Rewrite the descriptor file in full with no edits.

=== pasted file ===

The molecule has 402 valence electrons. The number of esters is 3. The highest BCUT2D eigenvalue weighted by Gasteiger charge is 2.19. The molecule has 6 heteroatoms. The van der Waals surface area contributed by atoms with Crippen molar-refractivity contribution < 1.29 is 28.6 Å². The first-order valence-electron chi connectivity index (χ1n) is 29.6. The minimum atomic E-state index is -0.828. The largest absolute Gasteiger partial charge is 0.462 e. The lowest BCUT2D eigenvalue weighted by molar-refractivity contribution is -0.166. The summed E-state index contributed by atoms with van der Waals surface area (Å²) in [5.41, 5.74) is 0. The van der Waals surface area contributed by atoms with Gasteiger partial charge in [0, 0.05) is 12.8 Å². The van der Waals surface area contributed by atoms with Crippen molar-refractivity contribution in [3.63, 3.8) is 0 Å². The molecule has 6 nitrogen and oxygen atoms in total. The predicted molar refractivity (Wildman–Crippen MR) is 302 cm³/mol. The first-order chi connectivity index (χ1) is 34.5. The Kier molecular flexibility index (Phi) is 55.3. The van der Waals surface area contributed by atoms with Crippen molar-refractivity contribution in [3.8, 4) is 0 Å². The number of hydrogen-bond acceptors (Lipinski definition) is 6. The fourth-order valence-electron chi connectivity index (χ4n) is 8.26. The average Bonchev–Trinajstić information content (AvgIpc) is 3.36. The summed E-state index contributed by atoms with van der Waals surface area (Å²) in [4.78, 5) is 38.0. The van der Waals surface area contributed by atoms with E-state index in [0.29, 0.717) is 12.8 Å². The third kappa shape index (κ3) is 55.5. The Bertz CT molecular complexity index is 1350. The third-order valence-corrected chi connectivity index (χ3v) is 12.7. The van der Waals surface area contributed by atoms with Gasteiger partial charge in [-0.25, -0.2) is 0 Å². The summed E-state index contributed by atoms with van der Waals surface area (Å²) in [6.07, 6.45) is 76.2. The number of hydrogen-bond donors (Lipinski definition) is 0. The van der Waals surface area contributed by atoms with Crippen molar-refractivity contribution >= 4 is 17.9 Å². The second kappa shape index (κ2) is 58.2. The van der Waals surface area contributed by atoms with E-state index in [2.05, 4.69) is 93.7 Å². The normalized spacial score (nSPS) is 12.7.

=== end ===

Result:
The molecule has 402 valence electrons. The number of esters is 3. The highest BCUT2D eigenvalue weighted by Gasteiger charge is 2.19. The molecule has 6 heteroatoms. The van der Waals surface area contributed by atoms with Crippen molar-refractivity contribution < 1.29 is 28.6 Å². The first-order valence-electron chi connectivity index (χ1n) is 29.6. The minimum atomic E-state index is -0.828. The largest absolute Gasteiger partial charge is 0.462 e. The lowest BCUT2D eigenvalue weighted by molar-refractivity contribution is -0.166. The summed E-state index contributed by atoms with van der Waals surface area (Å²) in [5.41, 5.74) is 0. The van der Waals surface area contributed by atoms with Gasteiger partial charge in [0, 0.05) is 12.8 Å². The van der Waals surface area contributed by atoms with Crippen molar-refractivity contribution in [3.63, 3.8) is 0 Å². The molecule has 6 nitrogen and oxygen atoms in total. The predicted molar refractivity (Wildman–Crippen MR) is 302 cm³/mol. The first-order chi connectivity index (χ1) is 34.5. The Kier molecular flexibility index (Phi) is 55.3. The van der Waals surface area contributed by atoms with Crippen molar-refractivity contribution in [3.8, 4) is 0 Å². The number of hydrogen-bond acceptors (Lipinski definition) is 6. The fourth-order valence-electron chi connectivity index (χ4n) is 8.26. The average Bonchev–Trinajstić information content (AvgIpc) is 3.36. The summed E-state index contributed by atoms with van der Waals surface area (Å²) in [4.78, 5) is 38.0. The van der Waals surface area contributed by atoms with E-state index in [0.29, 0.717) is 12.8 Å². The third kappa shape index (κ3) is 55.5. The Bertz CT molecular complexity index is 1350. The third-order valence-corrected chi connectivity index (χ3v) is 12.7. The van der Waals surface area contributed by atoms with Gasteiger partial charge in [-0.25, -0.2) is 0 Å². The summed E-state index contributed by atoms with van der Waals surface area (Å²) in [6.07, 6.45) is 76.2. The number of hydrogen-bond donors (Lipinski definition) is 0. The van der Waals surface area contributed by atoms with Crippen molar-refractivity contribution >= 4 is 17.9 Å². The second kappa shape index (κ2) is 58.2. The van der Waals surface area contributed by atoms with E-state index in [2.05, 4.69) is 93.7 Å². The normalized spacial score (nSPS) is 12.7.